Congressman Scott DesJarlais, the self-declared pro-life/family-values Republican who is seeking re-election in District 4, doesn't deny the tape-recorded revelation that he pressured a lover to get an abortion, ostensibly to help him save his marriage. Still, he seems to have a hard time accepting the fact that he should resign his seat and quit his campaign because of his hypocrisy. That's not unusual for a stereotypical Washington charlatan. The Capitol has seen a long bipartisan string of playboys who tried, and ultimately failed, to stay in office amid scandal.
Two concurrent events growing out of the recently revealed tape recording, however, should help DesJarlais leave office. One is the medical ethics complaint filed against him Monday to the Tennessee Health Department over the affair with his patient. The complainant is the Citizens for Responsibility and Ethics in Washington, D.C. The second is the movement, also announced on Monday, by the Tennessee Conservative Union to unite Republican-leaning groups in a demand to DesJarlais to resign from Congress.
Both should propel grass-roots opposition in his congressional district to oust DesJarlais from office. His dithering refusal to resign his seat and withdraw from his campaign for re-election will only extend his embarrassing dilemma.
It is quite possible, for example, that the complaint by the Citizens for Responsibility and Ethics will prompt additional complaints against him over ethics. Anyone with information pertaining to DesJarlais' admitted relationship with a patient could file an independent complaint.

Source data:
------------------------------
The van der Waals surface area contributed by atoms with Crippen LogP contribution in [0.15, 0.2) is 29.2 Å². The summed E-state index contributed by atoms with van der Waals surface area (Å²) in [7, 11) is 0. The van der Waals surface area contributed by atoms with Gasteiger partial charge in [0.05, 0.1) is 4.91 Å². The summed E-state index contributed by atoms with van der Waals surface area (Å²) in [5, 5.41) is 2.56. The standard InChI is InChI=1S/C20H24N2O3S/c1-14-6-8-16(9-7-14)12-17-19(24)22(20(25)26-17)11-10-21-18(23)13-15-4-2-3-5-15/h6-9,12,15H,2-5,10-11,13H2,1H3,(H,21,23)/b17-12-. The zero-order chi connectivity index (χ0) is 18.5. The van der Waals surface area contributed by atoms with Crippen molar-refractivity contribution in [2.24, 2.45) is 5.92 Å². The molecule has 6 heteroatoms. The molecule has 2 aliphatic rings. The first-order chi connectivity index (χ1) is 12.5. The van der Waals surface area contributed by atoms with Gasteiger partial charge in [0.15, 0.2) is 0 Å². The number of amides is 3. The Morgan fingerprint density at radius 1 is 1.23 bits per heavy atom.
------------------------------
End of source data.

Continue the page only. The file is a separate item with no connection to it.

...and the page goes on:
"Tennessee law is crystal clear. Doctors are prohibited from engaging in sexual relationships with patients," the executive director of the organization asserted this week, and there is no statute of limitations. "The only question remaining is, now that Tennessee authorities are aware of Rep. DesJarlais' blatantly unethical and scurrilous conduct, what are they going to do about it."
Indeed, at least five Tennessee physicians have been disciplined since 2005 for consensual sexual relationships with patients, according to state records. Investigations are particularly required in such incidents, because physicians hold positions of unique trust with their patients, and patients, in turn, are often particularly vulnerable to exploitation by authority figures.
Thus the state Health Department is obliged to move forward with an investigation. Discipline for a finding of unethical conduct, in an array of circumstances, can result in a suspension of a physician's license to practice. And if that, or any other disciplinary action, were to be imposed against DesJarlais was in Congress, it would be hard to keep secret, and it also would be doubly embarrassing for him and his constituents.
DesJarlais, however, has said that he doesn't see his doctor-patient relationship "as a disqualifying issue" for a post-congressional career in medicine. Voters may well see it as a disqualifying issue for his seat in Congress, however, and with good reason. It contradicts the values he professes to respect and promote.
The Tennessee Conservative Union's effort to build a coalition to demand DesJarlais' resignation reflects that sentiment. Lloyd Daugherty, the union's chairman, says his group is "very upset that he's broken his medical creed and the trust of the citizens of his district." If DesJarlais doesn't get it, voters should show him the door.